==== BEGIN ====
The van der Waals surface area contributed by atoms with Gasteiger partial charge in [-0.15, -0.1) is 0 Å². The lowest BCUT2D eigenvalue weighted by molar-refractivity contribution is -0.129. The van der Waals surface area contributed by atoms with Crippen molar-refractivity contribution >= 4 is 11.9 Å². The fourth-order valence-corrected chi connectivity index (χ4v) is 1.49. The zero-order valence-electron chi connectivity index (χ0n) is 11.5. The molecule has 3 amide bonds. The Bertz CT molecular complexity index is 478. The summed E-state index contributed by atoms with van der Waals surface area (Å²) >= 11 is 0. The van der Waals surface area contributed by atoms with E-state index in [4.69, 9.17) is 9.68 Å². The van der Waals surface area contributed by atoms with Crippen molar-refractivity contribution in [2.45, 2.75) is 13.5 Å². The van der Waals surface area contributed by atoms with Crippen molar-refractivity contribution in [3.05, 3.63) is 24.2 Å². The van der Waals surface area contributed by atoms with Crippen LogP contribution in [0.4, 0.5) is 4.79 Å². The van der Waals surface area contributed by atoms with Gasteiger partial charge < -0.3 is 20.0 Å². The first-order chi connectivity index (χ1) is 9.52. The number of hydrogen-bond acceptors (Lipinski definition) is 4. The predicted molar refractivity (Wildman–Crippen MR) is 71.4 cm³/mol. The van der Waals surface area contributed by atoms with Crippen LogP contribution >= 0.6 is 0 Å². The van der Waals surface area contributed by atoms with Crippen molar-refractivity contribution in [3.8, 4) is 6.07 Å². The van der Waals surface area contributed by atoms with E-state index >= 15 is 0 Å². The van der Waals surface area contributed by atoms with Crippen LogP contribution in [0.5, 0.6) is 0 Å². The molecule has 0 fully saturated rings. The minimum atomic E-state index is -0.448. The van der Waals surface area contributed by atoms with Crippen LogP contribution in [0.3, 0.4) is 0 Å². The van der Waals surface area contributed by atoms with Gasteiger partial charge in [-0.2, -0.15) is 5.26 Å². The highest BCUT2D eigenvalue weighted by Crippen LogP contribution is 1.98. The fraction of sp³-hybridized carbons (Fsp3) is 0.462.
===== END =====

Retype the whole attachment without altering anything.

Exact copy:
The van der Waals surface area contributed by atoms with Gasteiger partial charge in [-0.15, -0.1) is 0 Å². The lowest BCUT2D eigenvalue weighted by molar-refractivity contribution is -0.129. The van der Waals surface area contributed by atoms with Crippen molar-refractivity contribution >= 4 is 11.9 Å². The fourth-order valence-corrected chi connectivity index (χ4v) is 1.49. The zero-order valence-electron chi connectivity index (χ0n) is 11.5. The molecule has 3 amide bonds. The Bertz CT molecular complexity index is 478. The summed E-state index contributed by atoms with van der Waals surface area (Å²) >= 11 is 0. The van der Waals surface area contributed by atoms with E-state index in [4.69, 9.17) is 9.68 Å². The van der Waals surface area contributed by atoms with Crippen molar-refractivity contribution in [2.45, 2.75) is 13.5 Å². The van der Waals surface area contributed by atoms with Crippen molar-refractivity contribution in [3.05, 3.63) is 24.2 Å². The van der Waals surface area contributed by atoms with Crippen LogP contribution in [0.4, 0.5) is 4.79 Å². The van der Waals surface area contributed by atoms with Gasteiger partial charge < -0.3 is 20.0 Å². The first-order chi connectivity index (χ1) is 9.52. The number of hydrogen-bond acceptors (Lipinski definition) is 4. The predicted molar refractivity (Wildman–Crippen MR) is 71.4 cm³/mol. The van der Waals surface area contributed by atoms with Crippen LogP contribution >= 0.6 is 0 Å². The van der Waals surface area contributed by atoms with Crippen molar-refractivity contribution in [3.8, 4) is 6.07 Å². The van der Waals surface area contributed by atoms with E-state index >= 15 is 0 Å². The van der Waals surface area contributed by atoms with Crippen LogP contribution in [0.5, 0.6) is 0 Å². The molecule has 0 fully saturated rings. The minimum atomic E-state index is -0.448. The van der Waals surface area contributed by atoms with Crippen LogP contribution in [0.3, 0.4) is 0 Å². The van der Waals surface area contributed by atoms with Gasteiger partial charge in [-0.2, -0.15) is 5.26 Å². The highest BCUT2D eigenvalue weighted by Crippen LogP contribution is 1.98. The fraction of sp³-hybridized carbons (Fsp3) is 0.462.